COMMENT ON PROPOSED RATE INCREASES FOR
DWELLING FIRE AND WIND POLICIES
COMMENT PERIOD ENDS THIS FRIDAY, AUGUST 25th
The NC Rate Bureau submitted a Filing to the NC Department of Insurance (NCDOI)to increase DWELLING Insurance rates for fire and extended (wind) coverage. Dwelling policies are different from Homeowner policies. Dwelling policies typically cover second homes, vacation rental homes or year-round rental homes.
The NC Rate Bureau is requesting an average 16.1% increase for fire/liability and 59.8% for extended (wind) coverage statewide. These rate increases are substantially higher for the Outer Banks as illustrated below. Fire rates are typically much lower than wind rates and this filing will have tremendous impact on Dwelling and Dwelling Wind Only policies written through the NC Insurance Underwriters Association (NCIUA), commonly referred to as the Coastal Property Insurance Pool, and other carriers.
NCIUA polices are surcharged over and above the maximum rate approved by the Department of Insurance. Increased rates on dwelling policies in the Outer Banks of 12.6% and 12.3% respectively just became effective on June 1, 2023, and now another rate increase has been filed.
The Rate Bureau is requesting the following Dwelling policy rate changes based on $15,000 Coverage, Protection Class 5 with Frame Construction to become effective on June 1 2024:
IT IS IMPORTANT THAT NCDOI HEAR FROM YOU!
PLEASE EMAIL YOUR COMMENTS ASAP TO NCDOI.2023DwellingandFire@ncdoi.gov
Some suggested comments are included below.
Contact OBAR Government Affairs Director at firstname.lastname@example.org if you need more information.
When submitting comments, include your name and NC property address. In addition to sharing your personal opinion regarding the impact of the proposed rate change, feel free to include any of the following:
Dear Commissioner Causey,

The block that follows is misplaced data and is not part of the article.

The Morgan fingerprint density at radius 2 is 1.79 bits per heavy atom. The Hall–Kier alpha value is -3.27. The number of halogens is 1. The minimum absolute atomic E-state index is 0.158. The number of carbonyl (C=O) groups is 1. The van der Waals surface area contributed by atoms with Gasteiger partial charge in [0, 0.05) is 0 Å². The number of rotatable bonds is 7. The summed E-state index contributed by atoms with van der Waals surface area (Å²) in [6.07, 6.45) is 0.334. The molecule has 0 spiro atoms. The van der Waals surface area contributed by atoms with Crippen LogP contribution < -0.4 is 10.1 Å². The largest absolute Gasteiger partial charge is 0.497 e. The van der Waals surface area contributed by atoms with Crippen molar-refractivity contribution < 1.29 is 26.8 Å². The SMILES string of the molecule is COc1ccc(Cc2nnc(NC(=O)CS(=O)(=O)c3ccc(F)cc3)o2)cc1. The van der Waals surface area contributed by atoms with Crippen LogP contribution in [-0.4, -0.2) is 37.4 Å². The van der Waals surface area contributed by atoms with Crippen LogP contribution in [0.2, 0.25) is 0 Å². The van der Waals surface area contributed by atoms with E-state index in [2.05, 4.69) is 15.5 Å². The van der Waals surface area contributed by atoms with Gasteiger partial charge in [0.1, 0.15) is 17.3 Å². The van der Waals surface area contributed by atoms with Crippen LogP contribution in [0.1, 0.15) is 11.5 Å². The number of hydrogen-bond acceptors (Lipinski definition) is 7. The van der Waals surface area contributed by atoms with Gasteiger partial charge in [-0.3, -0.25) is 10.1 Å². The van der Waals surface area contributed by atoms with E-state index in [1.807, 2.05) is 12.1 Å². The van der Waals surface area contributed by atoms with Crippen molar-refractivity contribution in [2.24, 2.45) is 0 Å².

I/We respectfully request that you DENY the 2023 Dwelling Rate Filing. Based on the data and information included in the Filing, the NC Rate Bureau’s proposed rate increase request is unwarranted and unjustified. In addition:
- Rate increases of 12.6% and 12.3% for territories 110 and 130 respectively for extended coverage dwelling policies became effective on June 1, 2023. Another rate increase is unreasonable and should not be considered until these newly effective rates have been analyzed for their adequacy.
- The latest filing requests extended coverage rate increases for territory 110 of 78.6% and for territory 130 of 54.8%. These requested rate increases are excessive and unfairly discriminatory compared to other rates elsewhere in North Carolina. They are unsustainable for policyholders and residents of North Carolina.
- To offset increased insurance costs, policyholders of rental properties will pass any increased insurance premiums onto their renters by increasing rent prices. Renters are the foundation of our service industry, our first responders and our government employees. The percentage of their monthly income is already disproportionately dedicated to housing costs. Additional rent increases will have drastic financial impacts on the residents of North Carolina who live in rental properties.
- Admitted carriers in North Carolina are limiting their exposure in coastal areas by discontinuing coverage in these areas. This limited coverage coupled with increased premiums is creating an insurance crisis.
- Decreased exposure for insurance companies means increased exposure for Outer Banks residents and other coastal residents. Policyholders in X zones or Shaded X flood zones will choose to discontinue their flood insurance leaving them extremely vulnerable to flood hazards. Or they may choose to decrease their coverage on their dwelling to be insufficiently congruent with their structure value. Policyholders should not be forced to accept insurance coverage that is inadequate to address the natural hazards of North Carolina.
- The requested rate increases are excessive and unfairly favor insurance companies. Attainable coverage plus sustainable rates equal fair insurance for policyholders.
- Communities that are not adequately insured cannot adequately recover from storm events.
- The requested rate increases are excessive and unfair and this filing should be DENIED.
Credit: Original content published here.